If it’s important to be user-friendly, and if the highest form of user-friendliness is user-centric, then why aren’t you doing it?
That’s the challenge posed by Dev Patnaik and Robert Becker, co-founders of Jump Associates. They do “need-finding,” which is part of their user-based business design.
Patnaik and Becker offer three reasons to uncover your customers’ needs:
1. Needs outlast solutions. If you focus on a solution, you’ll constantly try to improve that solution. But if you focus on a need, you’ll be open to looking beyond a particular solution and inventing a better one. Cassette tapes, compact discs and MP3s are a series of solutions developed to satisfy the need for portable music.
2. Needs suggest a road map for product development. Exploring needs will give you an idea of what new products should be developed. Even if the capabilities aren’t there yet, you can plan for hiring the necessary talent and making the necessary investments.
3. Addressing needs prevents workarounds. People get so used to compensating for design flaws that they aren’t even aware of what they’re doing. Procter & Gamble had to visit customers’ homes to see them unconsciously wiping drips from bottles of laundry detergent. The company redesigned the spout to catch drips.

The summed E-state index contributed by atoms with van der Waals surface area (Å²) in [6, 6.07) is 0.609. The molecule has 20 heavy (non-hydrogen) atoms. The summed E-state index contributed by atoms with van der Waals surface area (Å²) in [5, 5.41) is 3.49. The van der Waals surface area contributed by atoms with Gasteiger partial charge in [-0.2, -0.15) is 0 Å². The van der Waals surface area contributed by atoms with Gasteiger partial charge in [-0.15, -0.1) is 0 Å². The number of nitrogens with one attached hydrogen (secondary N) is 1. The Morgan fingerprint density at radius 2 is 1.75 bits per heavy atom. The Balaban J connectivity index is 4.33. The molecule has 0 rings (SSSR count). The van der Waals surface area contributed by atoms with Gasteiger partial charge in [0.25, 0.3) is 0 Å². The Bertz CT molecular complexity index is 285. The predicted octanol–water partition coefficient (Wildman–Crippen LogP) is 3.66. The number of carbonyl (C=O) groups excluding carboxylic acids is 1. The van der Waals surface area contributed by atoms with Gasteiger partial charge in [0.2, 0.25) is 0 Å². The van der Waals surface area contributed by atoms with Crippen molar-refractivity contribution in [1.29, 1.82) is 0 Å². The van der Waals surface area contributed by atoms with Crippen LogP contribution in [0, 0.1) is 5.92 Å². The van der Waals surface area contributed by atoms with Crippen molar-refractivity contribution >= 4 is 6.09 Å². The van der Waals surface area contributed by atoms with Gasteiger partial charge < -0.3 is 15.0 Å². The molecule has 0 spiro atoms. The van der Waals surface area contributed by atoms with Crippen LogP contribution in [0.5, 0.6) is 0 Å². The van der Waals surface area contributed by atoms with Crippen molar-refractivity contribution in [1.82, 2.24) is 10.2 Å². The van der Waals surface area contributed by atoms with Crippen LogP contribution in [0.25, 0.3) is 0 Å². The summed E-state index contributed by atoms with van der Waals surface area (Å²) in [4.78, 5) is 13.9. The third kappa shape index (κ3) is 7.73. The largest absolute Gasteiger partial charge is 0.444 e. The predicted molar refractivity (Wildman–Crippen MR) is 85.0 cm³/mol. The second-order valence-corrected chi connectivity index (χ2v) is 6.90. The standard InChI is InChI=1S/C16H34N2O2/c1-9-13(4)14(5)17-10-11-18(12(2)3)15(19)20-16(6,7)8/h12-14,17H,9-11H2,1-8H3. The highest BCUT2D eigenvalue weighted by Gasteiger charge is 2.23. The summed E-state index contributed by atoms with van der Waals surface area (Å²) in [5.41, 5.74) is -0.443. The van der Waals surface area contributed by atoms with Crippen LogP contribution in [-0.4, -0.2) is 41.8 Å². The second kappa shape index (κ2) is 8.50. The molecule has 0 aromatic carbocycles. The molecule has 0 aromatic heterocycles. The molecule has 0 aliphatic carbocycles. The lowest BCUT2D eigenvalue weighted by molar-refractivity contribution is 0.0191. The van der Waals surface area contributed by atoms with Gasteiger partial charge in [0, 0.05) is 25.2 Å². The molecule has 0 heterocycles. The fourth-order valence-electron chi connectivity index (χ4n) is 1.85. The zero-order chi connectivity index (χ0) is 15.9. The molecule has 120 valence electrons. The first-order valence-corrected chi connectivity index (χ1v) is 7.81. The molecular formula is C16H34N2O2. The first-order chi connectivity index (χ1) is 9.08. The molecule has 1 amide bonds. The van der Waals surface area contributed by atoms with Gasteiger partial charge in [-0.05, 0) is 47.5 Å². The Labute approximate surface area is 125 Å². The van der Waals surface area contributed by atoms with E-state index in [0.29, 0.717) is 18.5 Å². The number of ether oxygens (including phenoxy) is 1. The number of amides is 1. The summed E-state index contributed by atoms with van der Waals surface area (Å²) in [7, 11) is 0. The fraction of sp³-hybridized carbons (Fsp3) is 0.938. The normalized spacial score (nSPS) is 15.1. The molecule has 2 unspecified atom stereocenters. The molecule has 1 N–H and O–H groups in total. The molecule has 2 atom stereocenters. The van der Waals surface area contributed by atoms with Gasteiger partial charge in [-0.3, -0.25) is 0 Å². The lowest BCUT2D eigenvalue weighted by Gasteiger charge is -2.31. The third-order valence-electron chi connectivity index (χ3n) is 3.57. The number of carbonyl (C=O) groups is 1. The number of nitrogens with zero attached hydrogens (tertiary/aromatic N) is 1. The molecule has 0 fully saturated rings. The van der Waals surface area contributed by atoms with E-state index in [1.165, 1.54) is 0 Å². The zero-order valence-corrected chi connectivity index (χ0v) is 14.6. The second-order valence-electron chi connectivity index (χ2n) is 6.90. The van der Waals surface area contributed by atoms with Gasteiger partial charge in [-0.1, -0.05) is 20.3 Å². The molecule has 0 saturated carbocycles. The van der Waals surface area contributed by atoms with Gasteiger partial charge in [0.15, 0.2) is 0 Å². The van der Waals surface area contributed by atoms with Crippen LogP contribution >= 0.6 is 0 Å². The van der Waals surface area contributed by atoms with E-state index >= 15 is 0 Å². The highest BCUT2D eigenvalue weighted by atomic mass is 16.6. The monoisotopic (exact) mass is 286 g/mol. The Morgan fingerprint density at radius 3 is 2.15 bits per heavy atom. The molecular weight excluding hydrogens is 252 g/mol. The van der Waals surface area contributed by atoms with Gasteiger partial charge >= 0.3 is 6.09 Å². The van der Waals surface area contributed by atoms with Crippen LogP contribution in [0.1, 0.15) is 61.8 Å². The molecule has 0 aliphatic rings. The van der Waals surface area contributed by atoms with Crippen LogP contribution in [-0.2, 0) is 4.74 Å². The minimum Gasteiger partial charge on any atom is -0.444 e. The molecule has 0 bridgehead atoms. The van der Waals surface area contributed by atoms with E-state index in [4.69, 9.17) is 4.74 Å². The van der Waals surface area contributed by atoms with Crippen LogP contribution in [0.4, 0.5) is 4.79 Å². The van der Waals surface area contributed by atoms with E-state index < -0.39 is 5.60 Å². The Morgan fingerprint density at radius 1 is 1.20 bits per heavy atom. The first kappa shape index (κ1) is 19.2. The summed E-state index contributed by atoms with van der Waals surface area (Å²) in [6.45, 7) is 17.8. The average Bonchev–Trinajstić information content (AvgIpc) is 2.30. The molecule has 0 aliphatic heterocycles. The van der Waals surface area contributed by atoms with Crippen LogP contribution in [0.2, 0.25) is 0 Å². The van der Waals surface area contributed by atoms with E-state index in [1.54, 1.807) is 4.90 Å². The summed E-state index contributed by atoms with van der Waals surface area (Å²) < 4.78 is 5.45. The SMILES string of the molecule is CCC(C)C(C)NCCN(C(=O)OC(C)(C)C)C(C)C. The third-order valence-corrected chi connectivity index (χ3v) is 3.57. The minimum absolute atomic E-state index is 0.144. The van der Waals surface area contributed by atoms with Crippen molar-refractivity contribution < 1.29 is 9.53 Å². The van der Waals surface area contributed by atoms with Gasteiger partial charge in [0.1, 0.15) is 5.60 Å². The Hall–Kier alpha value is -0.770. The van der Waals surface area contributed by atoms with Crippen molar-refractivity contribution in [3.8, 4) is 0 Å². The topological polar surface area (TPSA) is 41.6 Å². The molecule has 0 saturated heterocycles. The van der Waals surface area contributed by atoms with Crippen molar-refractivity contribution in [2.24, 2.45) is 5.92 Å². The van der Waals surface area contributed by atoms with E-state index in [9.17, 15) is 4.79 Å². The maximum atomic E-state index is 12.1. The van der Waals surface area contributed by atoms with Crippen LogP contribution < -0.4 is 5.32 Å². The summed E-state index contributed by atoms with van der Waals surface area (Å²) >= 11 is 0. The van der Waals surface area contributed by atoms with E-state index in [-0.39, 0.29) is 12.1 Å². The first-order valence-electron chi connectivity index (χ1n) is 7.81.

Similarly, neither OXO nor its customers realized that conventional measuring cups force you to raise the cup to eye level so you can read its measurements. OXO cups now let you look straight down to see the quantity.
To start moving toward user-friendly designs, ask “who” and “what” questions, including:
- Who uses something like this now?
- Who wants one?
- Who told someone else to buy it?
- Who installs it?
- Who pays for it?
- Who sells it?
- Who fixes it?
- What’s not working?
- What do you want?
- What’s missing?
- What patterns do you see?
- What opportunities are there?
- What could be better?
— Adapted from “Outside In,” Damien Kernahan, Fast Thinking.